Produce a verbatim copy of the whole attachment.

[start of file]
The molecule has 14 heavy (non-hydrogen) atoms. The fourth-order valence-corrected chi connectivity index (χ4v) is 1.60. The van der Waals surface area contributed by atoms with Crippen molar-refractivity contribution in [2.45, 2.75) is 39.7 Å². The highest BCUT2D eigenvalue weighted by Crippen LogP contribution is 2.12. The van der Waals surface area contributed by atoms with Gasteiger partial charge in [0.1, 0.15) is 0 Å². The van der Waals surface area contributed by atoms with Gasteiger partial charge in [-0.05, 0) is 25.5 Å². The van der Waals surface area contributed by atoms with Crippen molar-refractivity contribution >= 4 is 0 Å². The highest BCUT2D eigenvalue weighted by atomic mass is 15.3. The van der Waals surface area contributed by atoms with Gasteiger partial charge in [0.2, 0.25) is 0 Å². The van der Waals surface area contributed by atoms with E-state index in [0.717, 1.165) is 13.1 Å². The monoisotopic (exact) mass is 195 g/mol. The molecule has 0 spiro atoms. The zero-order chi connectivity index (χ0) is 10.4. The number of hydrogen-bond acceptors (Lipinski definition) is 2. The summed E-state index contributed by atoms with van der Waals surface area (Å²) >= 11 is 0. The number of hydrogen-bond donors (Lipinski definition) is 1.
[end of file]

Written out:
The molecule has 14 heavy (non-hydrogen) atoms. The fourth-order valence-corrected chi connectivity index (χ4v) is 1.60. The van der Waals surface area contributed by atoms with Crippen molar-refractivity contribution in [2.45, 2.75) is 39.7 Å². The highest BCUT2D eigenvalue weighted by Crippen LogP contribution is 2.12. The van der Waals surface area contributed by atoms with Gasteiger partial charge in [0.1, 0.15) is 0 Å². The van der Waals surface area contributed by atoms with Gasteiger partial charge in [-0.05, 0) is 25.5 Å². The van der Waals surface area contributed by atoms with Crippen molar-refractivity contribution >= 4 is 0 Å². The highest BCUT2D eigenvalue weighted by atomic mass is 15.3. The van der Waals surface area contributed by atoms with Gasteiger partial charge in [0.2, 0.25) is 0 Å². The van der Waals surface area contributed by atoms with E-state index in [0.717, 1.165) is 13.1 Å². The monoisotopic (exact) mass is 195 g/mol. The molecule has 0 spiro atoms. The zero-order chi connectivity index (χ0) is 10.4. The number of hydrogen-bond acceptors (Lipinski definition) is 2. The summed E-state index contributed by atoms with van der Waals surface area (Å²) >= 11 is 0. The number of hydrogen-bond donors (Lipinski definition) is 1.